This is a newsletter about strange, memorable episodes that I come across in my reading on history. It’s meant for people (especially in tech) who find these stories interesting, but who don’t have the time to sift through The Literature.

These are dispatches from a tourist. My curiosity in the field of history is much wider than my expertise. My time to dedicate to this is limited—I’m a startup founder—so I often rely on a particular book as my gateway to the topic.

I retell the story in the way I found most compelling and dig deeper into its most curious parts - with a special focus on the details.

Why the details?

Because, in my experience of going out into the world and trying to do things, I’ve found that the real reason why something will or will not work comes down to the details. It’s in the details that the truth is found. This has long been understood in the hard sciences. I think it is still vastyl underappreciated in fields like history, where the most important work to be done is interpretation rather than observation.

The most compelling understandings in history start from the ground up. Even when it turns out that the driving force behind an episode in history is indeed some Big Idea, the best place to look for evidence of it is in the details. Sort of like how the strongest evidence for something as abstract as the big bang can be found in the low grade microwave radiation emanating from the center of the universe.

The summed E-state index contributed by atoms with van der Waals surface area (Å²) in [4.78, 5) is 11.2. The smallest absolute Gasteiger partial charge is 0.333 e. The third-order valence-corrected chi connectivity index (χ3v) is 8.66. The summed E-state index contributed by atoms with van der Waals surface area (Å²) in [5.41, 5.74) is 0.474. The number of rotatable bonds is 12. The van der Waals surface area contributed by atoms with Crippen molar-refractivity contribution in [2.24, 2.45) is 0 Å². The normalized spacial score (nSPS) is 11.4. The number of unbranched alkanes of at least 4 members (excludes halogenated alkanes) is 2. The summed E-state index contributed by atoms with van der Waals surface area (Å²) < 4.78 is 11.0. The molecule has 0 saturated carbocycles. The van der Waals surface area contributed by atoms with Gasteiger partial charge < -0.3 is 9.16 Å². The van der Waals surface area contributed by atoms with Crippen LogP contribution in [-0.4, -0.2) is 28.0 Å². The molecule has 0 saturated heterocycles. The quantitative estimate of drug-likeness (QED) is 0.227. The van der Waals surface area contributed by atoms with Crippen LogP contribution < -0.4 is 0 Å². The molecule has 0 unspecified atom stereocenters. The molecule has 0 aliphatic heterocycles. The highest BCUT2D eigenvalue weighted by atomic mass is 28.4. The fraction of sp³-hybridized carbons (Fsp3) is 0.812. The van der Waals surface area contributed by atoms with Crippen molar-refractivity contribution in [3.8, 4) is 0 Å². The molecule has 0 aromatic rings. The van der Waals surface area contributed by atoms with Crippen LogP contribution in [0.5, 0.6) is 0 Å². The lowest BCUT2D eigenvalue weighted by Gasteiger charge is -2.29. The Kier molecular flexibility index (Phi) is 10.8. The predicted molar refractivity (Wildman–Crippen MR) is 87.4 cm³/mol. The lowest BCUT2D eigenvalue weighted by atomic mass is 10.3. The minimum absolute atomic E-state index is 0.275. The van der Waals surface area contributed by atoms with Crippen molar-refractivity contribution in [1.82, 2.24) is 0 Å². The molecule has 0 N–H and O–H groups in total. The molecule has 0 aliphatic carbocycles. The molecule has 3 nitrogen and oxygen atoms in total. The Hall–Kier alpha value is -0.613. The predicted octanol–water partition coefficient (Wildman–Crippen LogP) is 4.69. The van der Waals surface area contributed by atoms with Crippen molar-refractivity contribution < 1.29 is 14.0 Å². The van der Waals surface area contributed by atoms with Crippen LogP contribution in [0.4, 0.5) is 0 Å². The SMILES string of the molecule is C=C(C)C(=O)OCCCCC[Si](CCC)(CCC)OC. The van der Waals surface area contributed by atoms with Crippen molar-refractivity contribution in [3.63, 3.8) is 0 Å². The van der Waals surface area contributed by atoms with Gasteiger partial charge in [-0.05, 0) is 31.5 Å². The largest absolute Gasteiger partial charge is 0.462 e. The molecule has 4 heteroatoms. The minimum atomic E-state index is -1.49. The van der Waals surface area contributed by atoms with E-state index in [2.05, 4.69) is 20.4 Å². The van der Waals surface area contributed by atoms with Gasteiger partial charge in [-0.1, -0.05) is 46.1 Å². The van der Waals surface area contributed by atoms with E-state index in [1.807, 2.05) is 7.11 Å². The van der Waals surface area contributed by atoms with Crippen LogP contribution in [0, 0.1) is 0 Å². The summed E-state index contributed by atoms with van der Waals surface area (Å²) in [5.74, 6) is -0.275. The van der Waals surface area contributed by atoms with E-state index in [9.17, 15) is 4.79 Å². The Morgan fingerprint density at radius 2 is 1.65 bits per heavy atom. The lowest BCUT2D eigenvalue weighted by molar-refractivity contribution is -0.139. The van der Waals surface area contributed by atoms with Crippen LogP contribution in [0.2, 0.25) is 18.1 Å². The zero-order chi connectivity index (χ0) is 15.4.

While I often dive into an episode with a specific book as my anchor, I try to broaden the conversation with adjacent material. I draw on both scholarship and primary texts (when available in English). And where it seems relevant, I also pull in my own experiences.

Occasionally, I might point out a pattern I notice in the stories. But I’m in no hurry to build a some sweeping model or explain to you how the world works.

I just want to shine a flashlight on some of its dimmer corners.

Subscribe to Vivid Leaves

Detailed history that rhymes with the present.


What we value determines what we produce.